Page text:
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NSW ‘second to US’ in health costs

NSW patients face high care costs in comparison to other nations

NSW patients pay more for out-of-pocket medical expenses than do citizens of every country except the US, a report has found.

The Bureau of Health Information’s second annual report, Healthcare in Focus 2011: How well does NSW perform, compares the state’s health care with that in 10 countries.

The bureau’s CEO Diane Watson said NSW got value for its health dollar but care costs were high when people got sick.

“Only the US had a higher percentage of sicker adults who reported cost as a barrier to accessing doctors, medicines, tests and treatments,” Watson said.

“While no public patient in NSW incurs out-of-pocket costs for hospitalisation, 42 per cent of NSW sicker adults reported that they and their family had spent more than $1000 out of pocket on medical care.

“(That is) a higher percentage than in nine countries.”

NSW and the rest of Australia are also heavily reliant on hospitals compared with other countries.
“We’ve found 15 per cent of NSW sicker adults with a chronic condition are hospitalised or visit an emergency department, which is twice as high as France,” Watson said.

In 2011, one-quarter of adults in NSW and Australia reported they received treatment in a hospital in the past two years compared with 14 per cent in Canada and 15 per cent in the UK.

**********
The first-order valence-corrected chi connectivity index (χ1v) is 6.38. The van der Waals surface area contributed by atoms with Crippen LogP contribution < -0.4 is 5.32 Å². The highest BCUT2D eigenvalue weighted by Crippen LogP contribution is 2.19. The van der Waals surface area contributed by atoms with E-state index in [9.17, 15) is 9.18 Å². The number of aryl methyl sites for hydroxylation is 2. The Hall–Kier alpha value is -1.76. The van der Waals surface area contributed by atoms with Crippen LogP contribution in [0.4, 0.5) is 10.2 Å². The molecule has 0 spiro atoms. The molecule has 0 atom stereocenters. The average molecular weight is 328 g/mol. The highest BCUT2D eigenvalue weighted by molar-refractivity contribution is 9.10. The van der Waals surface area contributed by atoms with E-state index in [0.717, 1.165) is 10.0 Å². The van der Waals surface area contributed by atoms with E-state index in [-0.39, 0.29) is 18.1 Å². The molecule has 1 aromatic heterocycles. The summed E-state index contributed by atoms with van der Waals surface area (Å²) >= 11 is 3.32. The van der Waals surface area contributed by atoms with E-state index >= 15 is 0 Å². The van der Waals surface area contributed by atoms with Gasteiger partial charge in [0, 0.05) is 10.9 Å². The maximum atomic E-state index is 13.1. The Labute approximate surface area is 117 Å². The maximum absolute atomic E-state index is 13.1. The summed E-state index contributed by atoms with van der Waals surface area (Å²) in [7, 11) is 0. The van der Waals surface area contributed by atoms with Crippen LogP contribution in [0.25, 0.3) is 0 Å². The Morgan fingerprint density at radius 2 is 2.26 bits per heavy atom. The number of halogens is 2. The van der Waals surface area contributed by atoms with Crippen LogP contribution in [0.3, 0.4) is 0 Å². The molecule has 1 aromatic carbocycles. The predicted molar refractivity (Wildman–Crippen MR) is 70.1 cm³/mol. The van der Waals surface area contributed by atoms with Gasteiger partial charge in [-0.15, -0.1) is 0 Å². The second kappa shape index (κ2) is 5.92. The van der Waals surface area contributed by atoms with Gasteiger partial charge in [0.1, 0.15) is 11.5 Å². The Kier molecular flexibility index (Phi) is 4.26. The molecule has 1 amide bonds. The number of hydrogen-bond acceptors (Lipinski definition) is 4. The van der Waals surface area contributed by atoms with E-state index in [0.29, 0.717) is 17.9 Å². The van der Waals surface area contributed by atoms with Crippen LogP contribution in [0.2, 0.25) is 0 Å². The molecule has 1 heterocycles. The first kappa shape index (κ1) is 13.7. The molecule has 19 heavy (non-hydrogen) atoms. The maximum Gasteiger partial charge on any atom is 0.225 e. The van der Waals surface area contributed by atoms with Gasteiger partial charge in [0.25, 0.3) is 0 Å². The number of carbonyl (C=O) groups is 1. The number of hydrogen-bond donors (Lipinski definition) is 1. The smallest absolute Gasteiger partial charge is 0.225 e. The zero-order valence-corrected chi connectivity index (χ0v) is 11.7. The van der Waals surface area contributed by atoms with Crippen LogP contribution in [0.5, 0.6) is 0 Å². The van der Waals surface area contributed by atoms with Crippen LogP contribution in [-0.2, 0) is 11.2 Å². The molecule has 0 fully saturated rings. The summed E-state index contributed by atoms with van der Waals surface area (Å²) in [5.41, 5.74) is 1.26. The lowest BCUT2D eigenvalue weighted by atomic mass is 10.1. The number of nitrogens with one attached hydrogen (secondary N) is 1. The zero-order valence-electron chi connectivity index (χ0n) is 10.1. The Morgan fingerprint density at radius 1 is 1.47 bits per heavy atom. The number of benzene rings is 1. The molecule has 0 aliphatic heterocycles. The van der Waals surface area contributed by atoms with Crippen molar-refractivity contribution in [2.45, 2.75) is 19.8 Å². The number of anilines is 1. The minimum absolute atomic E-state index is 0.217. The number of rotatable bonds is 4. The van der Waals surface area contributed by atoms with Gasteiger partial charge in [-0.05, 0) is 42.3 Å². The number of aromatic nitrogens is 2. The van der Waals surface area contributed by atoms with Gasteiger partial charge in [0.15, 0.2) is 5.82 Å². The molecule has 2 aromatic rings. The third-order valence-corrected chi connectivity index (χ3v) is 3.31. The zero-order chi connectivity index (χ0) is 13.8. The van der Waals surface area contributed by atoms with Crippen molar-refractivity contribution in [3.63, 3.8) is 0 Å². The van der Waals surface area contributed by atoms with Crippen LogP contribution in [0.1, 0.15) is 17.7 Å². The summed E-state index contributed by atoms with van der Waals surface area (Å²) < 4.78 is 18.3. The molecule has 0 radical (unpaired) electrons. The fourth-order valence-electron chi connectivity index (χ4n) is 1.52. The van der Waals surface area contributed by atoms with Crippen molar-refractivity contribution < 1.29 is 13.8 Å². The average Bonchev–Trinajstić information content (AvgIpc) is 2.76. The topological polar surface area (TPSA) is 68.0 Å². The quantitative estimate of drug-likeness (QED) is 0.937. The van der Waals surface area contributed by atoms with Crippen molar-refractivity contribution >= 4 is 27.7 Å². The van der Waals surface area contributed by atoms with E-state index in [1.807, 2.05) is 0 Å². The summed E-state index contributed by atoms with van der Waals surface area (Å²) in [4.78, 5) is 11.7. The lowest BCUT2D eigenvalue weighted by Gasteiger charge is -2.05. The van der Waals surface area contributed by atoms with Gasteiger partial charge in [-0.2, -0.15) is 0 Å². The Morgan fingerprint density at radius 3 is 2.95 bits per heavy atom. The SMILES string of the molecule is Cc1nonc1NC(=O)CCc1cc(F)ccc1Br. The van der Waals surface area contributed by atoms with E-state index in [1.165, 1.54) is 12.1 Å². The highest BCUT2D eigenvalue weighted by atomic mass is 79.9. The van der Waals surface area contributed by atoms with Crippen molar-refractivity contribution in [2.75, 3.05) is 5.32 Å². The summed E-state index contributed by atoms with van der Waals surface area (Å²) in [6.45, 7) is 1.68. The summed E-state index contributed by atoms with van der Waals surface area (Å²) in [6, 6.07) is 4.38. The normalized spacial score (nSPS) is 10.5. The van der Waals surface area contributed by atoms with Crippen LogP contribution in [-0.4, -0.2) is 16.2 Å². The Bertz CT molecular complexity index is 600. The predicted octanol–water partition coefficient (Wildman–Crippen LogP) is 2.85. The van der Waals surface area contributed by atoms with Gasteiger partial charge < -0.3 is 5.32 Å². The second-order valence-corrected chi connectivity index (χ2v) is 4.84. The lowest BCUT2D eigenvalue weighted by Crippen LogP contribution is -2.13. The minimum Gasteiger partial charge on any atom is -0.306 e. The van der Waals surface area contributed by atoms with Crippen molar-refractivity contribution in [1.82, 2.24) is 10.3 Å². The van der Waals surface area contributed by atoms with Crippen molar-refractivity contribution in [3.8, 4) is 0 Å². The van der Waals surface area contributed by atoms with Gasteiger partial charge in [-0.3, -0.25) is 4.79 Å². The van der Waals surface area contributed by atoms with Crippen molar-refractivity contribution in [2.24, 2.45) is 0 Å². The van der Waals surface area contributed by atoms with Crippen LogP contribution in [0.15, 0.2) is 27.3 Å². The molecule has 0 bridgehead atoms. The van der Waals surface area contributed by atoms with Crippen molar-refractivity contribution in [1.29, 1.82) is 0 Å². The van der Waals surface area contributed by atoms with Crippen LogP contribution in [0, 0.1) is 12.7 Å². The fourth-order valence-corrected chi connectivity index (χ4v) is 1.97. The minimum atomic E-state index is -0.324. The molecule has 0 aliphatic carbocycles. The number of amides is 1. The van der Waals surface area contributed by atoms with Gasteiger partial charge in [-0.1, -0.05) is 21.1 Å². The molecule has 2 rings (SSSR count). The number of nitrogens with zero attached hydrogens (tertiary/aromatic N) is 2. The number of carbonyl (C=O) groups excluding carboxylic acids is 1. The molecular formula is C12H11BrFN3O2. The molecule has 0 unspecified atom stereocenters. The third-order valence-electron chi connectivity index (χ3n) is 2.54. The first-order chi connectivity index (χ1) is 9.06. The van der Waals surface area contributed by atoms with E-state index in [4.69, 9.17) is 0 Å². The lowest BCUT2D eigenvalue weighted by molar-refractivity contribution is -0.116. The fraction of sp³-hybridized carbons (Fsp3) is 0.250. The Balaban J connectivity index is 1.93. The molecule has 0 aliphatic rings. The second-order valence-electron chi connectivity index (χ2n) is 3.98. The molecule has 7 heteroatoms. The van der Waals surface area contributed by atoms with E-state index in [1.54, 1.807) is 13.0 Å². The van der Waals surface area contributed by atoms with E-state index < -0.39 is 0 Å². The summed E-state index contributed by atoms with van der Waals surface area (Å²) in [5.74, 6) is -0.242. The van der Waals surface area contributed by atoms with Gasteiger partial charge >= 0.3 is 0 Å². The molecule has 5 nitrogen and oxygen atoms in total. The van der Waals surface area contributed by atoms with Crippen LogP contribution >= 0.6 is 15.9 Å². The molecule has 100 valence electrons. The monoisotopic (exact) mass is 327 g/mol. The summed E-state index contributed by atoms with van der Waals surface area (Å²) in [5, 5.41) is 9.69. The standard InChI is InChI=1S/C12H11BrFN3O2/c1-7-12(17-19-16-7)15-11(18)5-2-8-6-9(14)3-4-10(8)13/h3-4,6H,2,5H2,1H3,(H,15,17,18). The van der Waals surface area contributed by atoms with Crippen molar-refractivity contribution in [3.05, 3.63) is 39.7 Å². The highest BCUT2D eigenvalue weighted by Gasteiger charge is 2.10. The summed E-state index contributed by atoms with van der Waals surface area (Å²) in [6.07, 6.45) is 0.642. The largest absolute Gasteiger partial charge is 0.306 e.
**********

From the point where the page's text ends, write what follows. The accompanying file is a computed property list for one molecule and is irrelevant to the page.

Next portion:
In better news, NSW had a 46 per cent drop in deaths from heart disease, stroke and common cancers over the decade.

“We’re a leader in the speed of change,” Watson said.

In NSW in 2008–09, a total of $4,933 per person was spent on healthcare (public and private).

After accounting for differences in currency, this is at least 10 per cent lower than spending in six comparable countries. A significant proportion of the state’s resources are spent on healthcare. In 2008-09, total public and private health expenditure was $35 billion – almost 9 per cent of gross state product.

Of NSW patients who needed to see a specialist, 60 per cent reported waits for an appointment of less than four weeks, a higher proportion than in seven countries. About one in five (19 per cent) waited longer than eight weeks.


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